Consumer Services Marketing Strategy
Utilizing your positioning, you can create your branding foundation, which includes messaging and a visual branding strategy. Developing brand assets, such as your logo, helps tie your business’s offerings together, but they offer limited meaning without developing messaging guidelines, so don’t skip any of these foundational steps.
Once you know your positioning in the market, it’s time to establish your messaging guidelines. These guidelines will help all content sound on-brand, no matter which team member is creating them.
First, narrow your audience into segments, as narrow as possible. Then, determine what those audience segments need. Some needs may overlap based on your business, but there will likely be differences.
Based on these needs, similar and different, determine the best practices for promoting your positioning to each audience segment and how you should communicate with your audience overall. This will depend on your audience, your positioning, and how your business wants to sound. If you need ideas, look up “tone of voice adjectives.” From there, use those adjectives to develop your content tone and style. Provide your team with the do’s and don’ts for your messaging guidelines accordingly.
Because your customers likely experience a short sales cycle, you need to build trust with your prospects and build a desire for your services quickly. You can do this by being concise in your messaging; add tactics on how to be concise in your messaging guidelines. For example, “Use short, concise sentences. Avoid creating long pieces of content for prospects, but increase content length for customers when appropriate.”
Modern consumers care about brand values. Part of creating your messaging guidelines is determining how to promote your shared values (between your brand and your customers) with your customers. What is important to your customers? Why? How can you make a difference? Answers to these questions can relate directly to your services, to charitable organizations you support, or how your business is run. This is where promoting your company culture can often come in if it relates to how you serve your customers.
Remember: Avoid using industry jargon in your messaging. Your audience likely doesn’t understand or want to learn your industry’s jargon, so use simple, easy to understand language for all content.
Conveying brand personality is also important to position your business appropriately. To set your brand apart from your competitors, conveying your brand personality and values in your messaging is key. These pieces will help your prospects and customers remember you.
Visual Branding Strategy
After developing your messaging guidelines, it’s important to create visual branding that will resonate with your messaging. Together, your messaging and visual branding create your brand identity, helping your audience identify you in the competitive market over time––as long as it’s consistent. Together, they tell the story of your business, but good visual branding doesn’t need many, if any, words.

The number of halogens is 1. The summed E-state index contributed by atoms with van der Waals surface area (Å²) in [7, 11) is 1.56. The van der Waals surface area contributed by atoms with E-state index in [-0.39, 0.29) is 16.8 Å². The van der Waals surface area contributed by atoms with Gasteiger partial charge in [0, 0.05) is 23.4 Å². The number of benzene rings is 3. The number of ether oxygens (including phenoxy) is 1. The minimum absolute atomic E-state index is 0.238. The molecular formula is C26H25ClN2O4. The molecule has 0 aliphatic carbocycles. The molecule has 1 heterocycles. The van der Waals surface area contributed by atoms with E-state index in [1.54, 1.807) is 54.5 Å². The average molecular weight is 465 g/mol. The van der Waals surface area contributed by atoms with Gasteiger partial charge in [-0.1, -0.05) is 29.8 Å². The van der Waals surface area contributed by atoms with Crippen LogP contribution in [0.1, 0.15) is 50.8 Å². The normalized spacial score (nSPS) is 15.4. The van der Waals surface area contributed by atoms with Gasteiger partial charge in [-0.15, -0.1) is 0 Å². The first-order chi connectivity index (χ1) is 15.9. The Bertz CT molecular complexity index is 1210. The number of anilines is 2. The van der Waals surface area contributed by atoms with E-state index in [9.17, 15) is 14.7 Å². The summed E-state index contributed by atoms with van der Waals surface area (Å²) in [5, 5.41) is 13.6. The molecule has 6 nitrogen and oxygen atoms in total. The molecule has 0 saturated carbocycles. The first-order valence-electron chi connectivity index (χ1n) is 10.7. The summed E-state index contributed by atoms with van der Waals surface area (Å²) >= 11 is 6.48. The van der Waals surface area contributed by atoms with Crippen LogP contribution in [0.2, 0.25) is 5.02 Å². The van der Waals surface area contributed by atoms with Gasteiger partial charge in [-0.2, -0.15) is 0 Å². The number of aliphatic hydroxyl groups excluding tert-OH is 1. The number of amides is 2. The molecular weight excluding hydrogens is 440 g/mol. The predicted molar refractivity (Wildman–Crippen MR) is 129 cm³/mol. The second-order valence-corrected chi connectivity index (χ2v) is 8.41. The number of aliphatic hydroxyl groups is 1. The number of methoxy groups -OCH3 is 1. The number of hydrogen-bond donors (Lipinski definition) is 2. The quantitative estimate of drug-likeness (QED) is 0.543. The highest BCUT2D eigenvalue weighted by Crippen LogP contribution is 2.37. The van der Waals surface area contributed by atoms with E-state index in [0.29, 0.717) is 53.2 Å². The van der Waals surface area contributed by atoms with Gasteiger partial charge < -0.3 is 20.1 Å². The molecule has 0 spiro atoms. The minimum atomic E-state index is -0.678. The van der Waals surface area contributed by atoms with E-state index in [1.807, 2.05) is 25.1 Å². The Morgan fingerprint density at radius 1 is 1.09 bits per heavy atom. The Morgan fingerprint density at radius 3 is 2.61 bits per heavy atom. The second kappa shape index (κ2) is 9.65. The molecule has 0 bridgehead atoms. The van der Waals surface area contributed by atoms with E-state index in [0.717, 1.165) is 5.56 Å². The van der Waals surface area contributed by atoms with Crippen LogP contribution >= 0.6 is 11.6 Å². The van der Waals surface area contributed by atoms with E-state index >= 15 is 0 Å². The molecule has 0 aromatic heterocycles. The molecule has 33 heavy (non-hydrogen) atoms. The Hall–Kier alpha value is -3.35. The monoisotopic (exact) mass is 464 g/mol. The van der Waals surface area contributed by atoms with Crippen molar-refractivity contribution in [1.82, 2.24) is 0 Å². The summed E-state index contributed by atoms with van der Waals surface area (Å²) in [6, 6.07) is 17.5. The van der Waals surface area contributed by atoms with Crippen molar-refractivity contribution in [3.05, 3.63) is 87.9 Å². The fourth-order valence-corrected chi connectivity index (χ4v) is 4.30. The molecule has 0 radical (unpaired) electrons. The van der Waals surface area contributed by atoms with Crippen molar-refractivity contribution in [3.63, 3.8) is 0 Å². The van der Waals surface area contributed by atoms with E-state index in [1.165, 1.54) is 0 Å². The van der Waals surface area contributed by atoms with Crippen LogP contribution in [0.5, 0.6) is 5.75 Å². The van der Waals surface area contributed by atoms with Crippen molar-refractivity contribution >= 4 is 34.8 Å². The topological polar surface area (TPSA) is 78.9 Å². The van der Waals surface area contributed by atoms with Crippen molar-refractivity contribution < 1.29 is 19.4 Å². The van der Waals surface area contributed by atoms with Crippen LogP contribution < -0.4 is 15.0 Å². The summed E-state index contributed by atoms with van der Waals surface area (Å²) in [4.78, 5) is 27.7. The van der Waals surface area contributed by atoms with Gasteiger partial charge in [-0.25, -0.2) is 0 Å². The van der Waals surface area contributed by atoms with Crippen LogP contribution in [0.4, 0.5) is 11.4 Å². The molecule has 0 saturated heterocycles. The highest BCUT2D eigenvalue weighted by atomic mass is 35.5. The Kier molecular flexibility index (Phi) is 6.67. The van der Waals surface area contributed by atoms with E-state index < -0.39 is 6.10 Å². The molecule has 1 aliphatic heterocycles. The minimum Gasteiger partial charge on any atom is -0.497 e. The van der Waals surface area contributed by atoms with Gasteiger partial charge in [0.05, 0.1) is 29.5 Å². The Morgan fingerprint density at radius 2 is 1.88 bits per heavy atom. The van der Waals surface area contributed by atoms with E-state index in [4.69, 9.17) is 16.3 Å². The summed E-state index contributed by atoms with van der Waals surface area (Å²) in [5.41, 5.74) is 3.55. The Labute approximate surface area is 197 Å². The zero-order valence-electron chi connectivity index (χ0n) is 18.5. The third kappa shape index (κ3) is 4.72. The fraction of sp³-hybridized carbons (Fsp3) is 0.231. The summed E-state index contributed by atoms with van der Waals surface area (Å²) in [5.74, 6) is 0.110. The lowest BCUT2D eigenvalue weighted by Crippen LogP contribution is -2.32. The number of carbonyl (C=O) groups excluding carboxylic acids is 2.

Visual branding evokes emotions. Often, when a prospect views your branding and connects with it, they want more; or, they immediately can tell that your brand is not for them based on your branding. This is why having a visual branding strategy is so important. Not only must it match your messaging and audience’s needs, but it also needs to represent your brand fluidly, across all projects and platforms.
Developing a visual branding strategy is very similar to developing messaging guidelines. You need to consider your business industry, unique services, and brand personality with the emotions you want to evoke. For most consumer services businesses, you will want to focus on conveying a reputable, reliable, and trustworthy image through your branding. This strategy focuses on determining the logo, color palette, fonts, and types of images used for online and print pieces across all departments, but don’t stop there.
If you plan on plastering your logo on the side of a truck, putting it on a billboard, posting it on a large light-up sign in front of your building, or decorating your office accordingly, it’s best to include where your logo and other visual branding assets will be published, so you or your graphic designer knows what color schemes and sizes to use.
For some consumer services businesses, you will want your branding to promote experience and expertise, which may include elegant and simple lines and typography, while others will want to convey convenience, which may include more playful shapes, colors, and images.
Visual Branding Development
Once you know your visual branding strategy, it’s time to develop your assets. Common assets include logo, color palette, fonts, and types of images, but you may require additional assets based on your unique business needs.
As you develop your visual branding assets, determine whether those pieces feel like your brand. Do they convey the message you want them to, even without words? Also, remember to specify what pieces are meant for online or print publication, as well as the rules of use for both.
Collect your messaging guidelines and visual branding assets in one place that is accessible to your entire team. Then determine what pieces of collateral need to be updated, including website pages, business listings, brochures, business cards, social media page details, and more. Then create a plan to update a page or a piece at least monthly, if not weekly, until all pieces are updated.
Our team works as a fluid extension of each of our member’s businesses by developing strategies and executing projects in whatever capacity is best for their unique needs.